There are few jobs in the world that hold the responsibility for responding when everything goes wrong. Be it a hurricane targeting the mid-Atlantic; a tsunami warning for Hawaii and the U.S. West Coast; raging fires in the American Southwest; or an unprecedented East Coast earthquake, as administrator of FEMA, W. Craig Fugate has to keep a permanent watch on these events and the always-impending unknown threats that could strike at any time.
The one-time volunteer fireman from Florida rose to become the Sunshine State’s director of Emergency Management, handling hurricanes and wildfires and everything else in between. Along the way, Fugate became one of the first state emergency management leaders to integrate the private sector and its considerations into his state’s operating plan. He recognized that Florida’s government could not respond and recover from all of the threats and hazards it encountered. It required a wider team of public and private partners and resources if the state was going to be as resilient as possible. In the end, Florida became one of the model states for public sector, private sector, and citizen resiliency and preparedness.
It was an impressive metric that President Barack Obama and his incoming administration took note of when they selected him to become FEMA’s administrator.
Since taking over as administrator on May 13, 2009, Fugate has continued many of the post-Katrina reforms that have improved not only the operational performance but overall morale of the once-beleaguered agency.
In an interview at his Washington, D.C., office, Fugate reflected in an interview with Faircount senior homeland security correspondent Rich Cooper on the lessons learned over the past year, including the epic disasters that have struck around the world; the threats he wished people would take more seriously; the importance of teamwork; and FEMA’s greatest post-Katrina success.
Rich Cooper: With all the disasters we’ve seen this year, what are the lessons we should take away to all be better prepared?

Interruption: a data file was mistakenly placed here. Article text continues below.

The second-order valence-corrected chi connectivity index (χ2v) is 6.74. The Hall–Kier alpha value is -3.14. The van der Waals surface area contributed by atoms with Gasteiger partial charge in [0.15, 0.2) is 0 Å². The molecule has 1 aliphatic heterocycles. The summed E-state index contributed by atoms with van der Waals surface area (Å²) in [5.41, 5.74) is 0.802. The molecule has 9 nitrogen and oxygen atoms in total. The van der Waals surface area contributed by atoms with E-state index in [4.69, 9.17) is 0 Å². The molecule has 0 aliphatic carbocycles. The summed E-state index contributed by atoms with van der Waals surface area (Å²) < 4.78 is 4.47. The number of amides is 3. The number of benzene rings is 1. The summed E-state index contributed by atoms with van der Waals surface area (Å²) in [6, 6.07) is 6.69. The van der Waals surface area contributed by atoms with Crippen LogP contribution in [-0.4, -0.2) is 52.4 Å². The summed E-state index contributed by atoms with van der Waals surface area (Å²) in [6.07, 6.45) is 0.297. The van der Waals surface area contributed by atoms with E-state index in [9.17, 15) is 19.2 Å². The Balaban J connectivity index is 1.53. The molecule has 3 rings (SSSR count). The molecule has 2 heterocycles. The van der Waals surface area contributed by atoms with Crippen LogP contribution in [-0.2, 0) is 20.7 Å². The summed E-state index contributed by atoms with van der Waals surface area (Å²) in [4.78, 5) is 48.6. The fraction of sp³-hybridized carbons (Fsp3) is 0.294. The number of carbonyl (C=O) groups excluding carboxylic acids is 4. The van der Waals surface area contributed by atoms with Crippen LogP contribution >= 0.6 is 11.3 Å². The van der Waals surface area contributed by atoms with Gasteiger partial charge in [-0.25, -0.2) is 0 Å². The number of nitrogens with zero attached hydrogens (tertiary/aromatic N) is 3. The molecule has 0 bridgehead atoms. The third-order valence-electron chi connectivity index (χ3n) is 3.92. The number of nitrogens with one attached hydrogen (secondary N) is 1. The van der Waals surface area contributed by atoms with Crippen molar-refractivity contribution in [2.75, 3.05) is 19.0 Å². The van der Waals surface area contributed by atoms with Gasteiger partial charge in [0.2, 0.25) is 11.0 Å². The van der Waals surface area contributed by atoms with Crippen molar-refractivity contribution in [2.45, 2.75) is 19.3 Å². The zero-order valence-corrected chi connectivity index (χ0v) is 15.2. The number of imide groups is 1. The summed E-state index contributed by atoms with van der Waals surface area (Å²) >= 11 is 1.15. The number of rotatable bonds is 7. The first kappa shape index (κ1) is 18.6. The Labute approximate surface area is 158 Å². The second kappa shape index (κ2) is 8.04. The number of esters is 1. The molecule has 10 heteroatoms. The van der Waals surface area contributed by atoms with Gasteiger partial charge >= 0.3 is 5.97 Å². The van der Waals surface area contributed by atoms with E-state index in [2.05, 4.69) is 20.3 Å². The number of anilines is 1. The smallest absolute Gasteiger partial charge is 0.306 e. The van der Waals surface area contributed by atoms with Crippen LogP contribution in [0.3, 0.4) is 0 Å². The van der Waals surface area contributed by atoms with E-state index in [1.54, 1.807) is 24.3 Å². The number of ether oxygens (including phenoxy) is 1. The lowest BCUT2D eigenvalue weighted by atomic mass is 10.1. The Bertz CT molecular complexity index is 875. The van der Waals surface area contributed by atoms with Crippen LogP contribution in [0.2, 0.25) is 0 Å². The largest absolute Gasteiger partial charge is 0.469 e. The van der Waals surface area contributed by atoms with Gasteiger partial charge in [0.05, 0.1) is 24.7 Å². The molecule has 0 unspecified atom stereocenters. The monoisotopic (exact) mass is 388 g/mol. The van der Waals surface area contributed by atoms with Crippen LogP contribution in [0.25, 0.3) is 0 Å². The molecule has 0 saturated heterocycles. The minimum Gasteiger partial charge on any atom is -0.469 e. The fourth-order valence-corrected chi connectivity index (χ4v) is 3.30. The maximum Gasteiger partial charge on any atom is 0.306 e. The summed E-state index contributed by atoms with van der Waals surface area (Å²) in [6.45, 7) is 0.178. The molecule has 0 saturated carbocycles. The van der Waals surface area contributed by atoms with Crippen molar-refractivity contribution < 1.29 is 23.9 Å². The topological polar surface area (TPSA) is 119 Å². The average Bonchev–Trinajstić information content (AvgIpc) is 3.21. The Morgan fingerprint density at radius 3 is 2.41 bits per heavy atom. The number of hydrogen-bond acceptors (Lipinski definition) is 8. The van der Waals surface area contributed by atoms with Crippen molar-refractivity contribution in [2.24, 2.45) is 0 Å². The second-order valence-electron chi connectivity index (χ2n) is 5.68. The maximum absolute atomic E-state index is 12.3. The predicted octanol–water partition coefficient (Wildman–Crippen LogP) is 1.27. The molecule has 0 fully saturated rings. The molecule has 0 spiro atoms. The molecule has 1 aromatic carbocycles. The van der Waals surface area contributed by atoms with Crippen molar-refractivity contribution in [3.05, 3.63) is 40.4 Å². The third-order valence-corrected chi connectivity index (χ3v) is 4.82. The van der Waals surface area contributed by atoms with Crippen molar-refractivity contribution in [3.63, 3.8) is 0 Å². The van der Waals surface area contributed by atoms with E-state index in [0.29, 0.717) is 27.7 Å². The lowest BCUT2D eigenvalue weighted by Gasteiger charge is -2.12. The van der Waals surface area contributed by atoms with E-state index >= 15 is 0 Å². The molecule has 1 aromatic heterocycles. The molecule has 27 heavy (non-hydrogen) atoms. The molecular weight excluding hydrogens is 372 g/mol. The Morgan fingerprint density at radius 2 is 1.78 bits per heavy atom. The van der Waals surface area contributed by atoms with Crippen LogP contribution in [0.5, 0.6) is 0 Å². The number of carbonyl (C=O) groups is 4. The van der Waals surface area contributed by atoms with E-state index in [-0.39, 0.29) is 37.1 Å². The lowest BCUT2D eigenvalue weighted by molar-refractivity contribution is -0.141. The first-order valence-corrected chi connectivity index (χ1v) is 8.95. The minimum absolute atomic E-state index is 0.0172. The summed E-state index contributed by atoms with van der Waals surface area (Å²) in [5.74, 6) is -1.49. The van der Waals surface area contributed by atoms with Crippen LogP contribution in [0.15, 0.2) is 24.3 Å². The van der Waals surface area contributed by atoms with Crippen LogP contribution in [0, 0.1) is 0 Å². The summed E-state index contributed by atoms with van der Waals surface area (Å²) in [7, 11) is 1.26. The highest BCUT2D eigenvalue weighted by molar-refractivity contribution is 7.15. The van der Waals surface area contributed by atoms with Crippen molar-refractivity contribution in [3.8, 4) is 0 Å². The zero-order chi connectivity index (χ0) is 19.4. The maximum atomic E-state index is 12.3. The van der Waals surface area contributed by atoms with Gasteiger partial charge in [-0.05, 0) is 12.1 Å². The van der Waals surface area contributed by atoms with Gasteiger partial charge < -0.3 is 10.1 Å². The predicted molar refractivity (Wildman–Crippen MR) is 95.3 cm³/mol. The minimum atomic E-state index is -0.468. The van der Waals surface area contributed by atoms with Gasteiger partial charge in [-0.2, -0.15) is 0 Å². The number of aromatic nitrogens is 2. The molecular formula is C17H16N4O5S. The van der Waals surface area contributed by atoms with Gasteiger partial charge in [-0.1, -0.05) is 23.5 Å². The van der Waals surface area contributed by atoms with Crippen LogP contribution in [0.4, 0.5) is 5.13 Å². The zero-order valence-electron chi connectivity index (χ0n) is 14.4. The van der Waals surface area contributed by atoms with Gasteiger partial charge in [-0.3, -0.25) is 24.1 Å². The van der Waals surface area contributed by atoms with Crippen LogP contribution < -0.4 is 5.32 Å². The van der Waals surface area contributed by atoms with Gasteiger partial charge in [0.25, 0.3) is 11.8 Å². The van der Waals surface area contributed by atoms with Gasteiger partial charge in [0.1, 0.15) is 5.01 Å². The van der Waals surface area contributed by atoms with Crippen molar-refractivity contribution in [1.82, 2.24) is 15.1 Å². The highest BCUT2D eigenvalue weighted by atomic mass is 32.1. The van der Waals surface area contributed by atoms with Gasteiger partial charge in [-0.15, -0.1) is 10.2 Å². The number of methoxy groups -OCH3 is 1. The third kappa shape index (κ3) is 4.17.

W. Craig Fugate: We need to remember that not all disasters come with warnings. As we’ve seen this year, there’s been a lot of different areas of the country that were hit with different types of disasters. Some came with lots of warnings, such as the flooding that we expected along the Missouri and Mississippi rivers. These were well forecasted and we knew that they were going to be major events.
In terms of tornadoes, maybe you had some indication from the storm prediction center that the risk was higher, but it didn’t really tell you where they were going to happen. The warnings were issued.
You get decent warning times with hurricanes, but even with that we saw how [due to] the uncertainty of a forecast, we still have to do a lot of protective measures even though you may not get hit.
And then you had the earthquakes. And again, I think we were getting lulled into a sense that earthquakes were really starting to be foreign events because we were seeing them in Haiti, Chile, and then we saw the earthquake and tsunami in Japan. People tend to think of earthquakes as being something far away. Then we have an earthquake here on the East Coast and suddenly people are going, “We have earthquakes on the East Coast? What are you talking about?”
I guess it goes back to … being prepared and really stressing personal and family preparedness. So I think with all these things, it just points out that it’s very hard to say you live in a place where you don’t have disasters and it’s very difficult to only prepare when you think there is about to be a threat.
It really comes back to [the fact that] you don’t always get a forecast, you don’t always know. Some disasters may not reach even the national scale, may not reach national media, but they can be very devastating locally. So being prepared is something that to me is extremely important. This year has kind of validated the fact that there’s very few places in this country that haven’t been touched by some sort of natural hazard.
We’ve seen a lot of state and local leaders – particularly during Hurricane Irene – being very forward-leaning in telling the public to be better prepared and to evacuate potentially damage-prone areas. Does that make your job and FEMA’s job easier?
Yes. There’s this tendency that we like to describe ourselves by each jurisdiction: “I’m a local,” “I’m a state,” or “I’m a fed,” but this only really works if you work as a team. Seeing the governors and local officials, particularly Mayor [Michael] Bloomberg in New York City, who was faced with a situation that based upon a forecast could end up seeing significant flooding and impacts in Manhattan, was a big help. Yet when the accuracy and the certainty of the forecast is such that we have to make those decisions, it’s almost likely that the impacts could be minimal and no real impacts occur. Unfortunately if you don’t make that decision you won’t have time to do it if the situation gets worse.